Singer-songwriter Kaehla Maurer will perform on Saturday, January 25, at 8 p.m. at the Wamponamon Masonic Music Series in Sag Harbor. Maurer will present a mix of pop soul and R&B. The performance will be in the inner sanctum of the Masonic Temple located at 200 Main Street, Sag Harbor, above the Sag Harbor Whaling Museum with plenty of parking in the rear. The $20 admission supports gifts to local charities. The music series is produced by the Freemason Brothers of Wamponamon Lodge.
For years, Dean Mitchell refused to show his face — not to accept the awards he won in fine art shows, not when the magazines came knocking, and certainly not to promote himself. Because in order to keep gaining momentum, no one could know he was African American.
Anyone who thinks the Bronx is no place for a cowboy has never met Angelo Iodice. His childhood playground was Pelham Bay Park — the largest public park in New York City — where he and his brother would ride horses through the forest and even sneak off to the beach and take them swimming. They had found a whole new world in their borough that didn’t involve hard concrete or wailing sirens, he said. And when he saw his first rodeo at Madison Square Garden, he was hooked.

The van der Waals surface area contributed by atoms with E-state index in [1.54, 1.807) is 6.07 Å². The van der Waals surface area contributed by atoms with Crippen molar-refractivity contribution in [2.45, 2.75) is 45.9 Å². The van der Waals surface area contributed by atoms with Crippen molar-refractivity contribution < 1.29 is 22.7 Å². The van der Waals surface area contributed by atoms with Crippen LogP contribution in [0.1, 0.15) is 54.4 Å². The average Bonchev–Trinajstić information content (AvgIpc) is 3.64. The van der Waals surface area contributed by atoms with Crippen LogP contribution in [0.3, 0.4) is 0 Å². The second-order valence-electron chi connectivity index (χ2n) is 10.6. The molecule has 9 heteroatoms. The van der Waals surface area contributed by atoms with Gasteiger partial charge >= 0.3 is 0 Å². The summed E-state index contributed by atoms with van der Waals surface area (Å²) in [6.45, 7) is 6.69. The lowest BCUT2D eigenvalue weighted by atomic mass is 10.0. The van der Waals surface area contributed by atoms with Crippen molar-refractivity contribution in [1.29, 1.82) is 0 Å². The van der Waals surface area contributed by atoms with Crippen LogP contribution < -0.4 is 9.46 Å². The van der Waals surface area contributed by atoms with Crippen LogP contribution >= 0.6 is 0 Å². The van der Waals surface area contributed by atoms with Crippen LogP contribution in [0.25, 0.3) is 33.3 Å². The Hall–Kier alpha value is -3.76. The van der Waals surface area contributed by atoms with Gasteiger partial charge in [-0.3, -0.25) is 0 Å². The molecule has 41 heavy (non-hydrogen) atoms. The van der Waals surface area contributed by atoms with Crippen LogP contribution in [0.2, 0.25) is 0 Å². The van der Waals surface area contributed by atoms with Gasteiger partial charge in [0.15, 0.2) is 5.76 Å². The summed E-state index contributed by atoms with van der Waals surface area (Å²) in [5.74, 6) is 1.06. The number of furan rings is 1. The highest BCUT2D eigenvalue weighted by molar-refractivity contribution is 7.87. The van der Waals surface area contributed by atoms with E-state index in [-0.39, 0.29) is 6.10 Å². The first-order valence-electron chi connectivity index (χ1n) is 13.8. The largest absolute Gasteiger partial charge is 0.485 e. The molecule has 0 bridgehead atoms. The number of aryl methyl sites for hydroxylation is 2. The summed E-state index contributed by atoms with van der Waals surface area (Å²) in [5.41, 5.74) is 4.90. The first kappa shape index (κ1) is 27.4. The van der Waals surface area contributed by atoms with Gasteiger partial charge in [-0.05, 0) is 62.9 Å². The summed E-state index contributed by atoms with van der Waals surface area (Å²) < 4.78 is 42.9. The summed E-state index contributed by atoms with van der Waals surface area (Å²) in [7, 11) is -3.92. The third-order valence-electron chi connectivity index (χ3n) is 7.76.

It’s written on his face. It moves through his chest, his arms, his legs. It speaks through the tap shoes on his feet — the power, voice and nuance of the African-American experience, informed by the generations who have come before him. For Omar Edwards, it’s the legacy of hoofers who shaped his future — the legendary Gregory Hines and his own cousin, Savion Glover, who exposed him to other strong black men leading by example.